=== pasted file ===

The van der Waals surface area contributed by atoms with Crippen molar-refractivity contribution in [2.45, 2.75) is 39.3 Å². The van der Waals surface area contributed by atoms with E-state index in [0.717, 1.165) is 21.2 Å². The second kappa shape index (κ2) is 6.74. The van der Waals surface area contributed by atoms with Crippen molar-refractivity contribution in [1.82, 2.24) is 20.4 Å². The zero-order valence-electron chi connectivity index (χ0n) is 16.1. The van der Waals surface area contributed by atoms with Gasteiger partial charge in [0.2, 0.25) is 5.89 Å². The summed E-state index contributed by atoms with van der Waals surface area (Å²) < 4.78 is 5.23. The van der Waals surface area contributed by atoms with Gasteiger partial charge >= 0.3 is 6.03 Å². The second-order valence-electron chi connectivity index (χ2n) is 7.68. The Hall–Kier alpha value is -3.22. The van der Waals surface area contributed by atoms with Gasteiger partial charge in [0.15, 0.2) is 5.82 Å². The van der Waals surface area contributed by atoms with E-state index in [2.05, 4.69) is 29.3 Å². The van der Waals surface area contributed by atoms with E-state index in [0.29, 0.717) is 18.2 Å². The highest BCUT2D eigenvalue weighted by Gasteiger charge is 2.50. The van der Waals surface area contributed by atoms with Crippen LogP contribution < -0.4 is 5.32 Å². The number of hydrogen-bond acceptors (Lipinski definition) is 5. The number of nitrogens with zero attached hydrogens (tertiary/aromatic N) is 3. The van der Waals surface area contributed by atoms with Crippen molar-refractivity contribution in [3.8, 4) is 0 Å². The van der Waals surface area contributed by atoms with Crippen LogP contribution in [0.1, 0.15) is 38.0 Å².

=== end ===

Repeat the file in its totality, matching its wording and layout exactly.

The van der Waals surface area contributed by atoms with Crippen molar-refractivity contribution in [2.45, 2.75) is 39.3 Å². The van der Waals surface area contributed by atoms with E-state index in [0.717, 1.165) is 21.2 Å². The second kappa shape index (κ2) is 6.74. The van der Waals surface area contributed by atoms with Crippen molar-refractivity contribution in [1.82, 2.24) is 20.4 Å². The zero-order valence-electron chi connectivity index (χ0n) is 16.1. The van der Waals surface area contributed by atoms with Gasteiger partial charge in [0.2, 0.25) is 5.89 Å². The summed E-state index contributed by atoms with van der Waals surface area (Å²) < 4.78 is 5.23. The van der Waals surface area contributed by atoms with Gasteiger partial charge >= 0.3 is 6.03 Å². The second-order valence-electron chi connectivity index (χ2n) is 7.68. The Hall–Kier alpha value is -3.22. The van der Waals surface area contributed by atoms with Gasteiger partial charge in [0.15, 0.2) is 5.82 Å². The van der Waals surface area contributed by atoms with E-state index in [2.05, 4.69) is 29.3 Å². The van der Waals surface area contributed by atoms with E-state index in [0.29, 0.717) is 18.2 Å². The highest BCUT2D eigenvalue weighted by Gasteiger charge is 2.50. The van der Waals surface area contributed by atoms with Crippen LogP contribution < -0.4 is 5.32 Å². The number of hydrogen-bond acceptors (Lipinski definition) is 5. The number of nitrogens with zero attached hydrogens (tertiary/aromatic N) is 3. The van der Waals surface area contributed by atoms with Crippen molar-refractivity contribution in [3.8, 4) is 0 Å². The van der Waals surface area contributed by atoms with Crippen LogP contribution in [0.1, 0.15) is 38.0 Å².